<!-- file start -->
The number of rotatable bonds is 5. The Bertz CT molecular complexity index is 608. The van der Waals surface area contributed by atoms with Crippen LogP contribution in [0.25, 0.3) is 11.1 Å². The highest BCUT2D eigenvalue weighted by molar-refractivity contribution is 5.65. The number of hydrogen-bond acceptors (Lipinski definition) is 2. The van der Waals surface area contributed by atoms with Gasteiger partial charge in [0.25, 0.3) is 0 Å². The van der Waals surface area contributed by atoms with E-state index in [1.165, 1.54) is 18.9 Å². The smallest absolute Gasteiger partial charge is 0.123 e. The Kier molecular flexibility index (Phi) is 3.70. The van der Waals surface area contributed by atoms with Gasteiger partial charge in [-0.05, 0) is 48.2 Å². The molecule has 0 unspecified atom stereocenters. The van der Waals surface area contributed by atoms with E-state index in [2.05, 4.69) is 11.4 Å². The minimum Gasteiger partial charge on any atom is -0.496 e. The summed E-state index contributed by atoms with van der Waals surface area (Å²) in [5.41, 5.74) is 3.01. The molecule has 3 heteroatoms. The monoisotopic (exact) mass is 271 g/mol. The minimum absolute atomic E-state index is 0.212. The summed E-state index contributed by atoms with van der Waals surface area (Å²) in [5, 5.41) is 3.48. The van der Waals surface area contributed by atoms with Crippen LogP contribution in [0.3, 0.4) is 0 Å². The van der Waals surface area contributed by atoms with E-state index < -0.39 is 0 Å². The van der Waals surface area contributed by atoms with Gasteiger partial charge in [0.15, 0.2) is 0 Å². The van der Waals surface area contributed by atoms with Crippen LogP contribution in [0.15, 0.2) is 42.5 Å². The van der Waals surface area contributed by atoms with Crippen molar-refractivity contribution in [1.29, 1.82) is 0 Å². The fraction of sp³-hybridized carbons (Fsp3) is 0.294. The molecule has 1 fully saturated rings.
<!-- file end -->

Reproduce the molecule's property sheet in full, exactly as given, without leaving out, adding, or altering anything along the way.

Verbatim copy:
The number of rotatable bonds is 5. The Bertz CT molecular complexity index is 608. The van der Waals surface area contributed by atoms with Crippen LogP contribution in [0.25, 0.3) is 11.1 Å². The highest BCUT2D eigenvalue weighted by molar-refractivity contribution is 5.65. The number of hydrogen-bond acceptors (Lipinski definition) is 2. The van der Waals surface area contributed by atoms with Gasteiger partial charge in [0.25, 0.3) is 0 Å². The van der Waals surface area contributed by atoms with E-state index in [1.165, 1.54) is 18.9 Å². The smallest absolute Gasteiger partial charge is 0.123 e. The Kier molecular flexibility index (Phi) is 3.70. The van der Waals surface area contributed by atoms with Gasteiger partial charge in [-0.05, 0) is 48.2 Å². The molecule has 0 unspecified atom stereocenters. The van der Waals surface area contributed by atoms with E-state index in [2.05, 4.69) is 11.4 Å². The minimum Gasteiger partial charge on any atom is -0.496 e. The summed E-state index contributed by atoms with van der Waals surface area (Å²) in [5.41, 5.74) is 3.01. The molecule has 3 heteroatoms. The monoisotopic (exact) mass is 271 g/mol. The minimum absolute atomic E-state index is 0.212. The summed E-state index contributed by atoms with van der Waals surface area (Å²) in [5, 5.41) is 3.48. The van der Waals surface area contributed by atoms with Crippen LogP contribution in [0.3, 0.4) is 0 Å². The van der Waals surface area contributed by atoms with E-state index < -0.39 is 0 Å². The van der Waals surface area contributed by atoms with Gasteiger partial charge in [0.15, 0.2) is 0 Å². The van der Waals surface area contributed by atoms with Crippen LogP contribution in [0.15, 0.2) is 42.5 Å². The van der Waals surface area contributed by atoms with Crippen molar-refractivity contribution in [1.29, 1.82) is 0 Å². The fraction of sp³-hybridized carbons (Fsp3) is 0.294. The molecule has 1 fully saturated rings.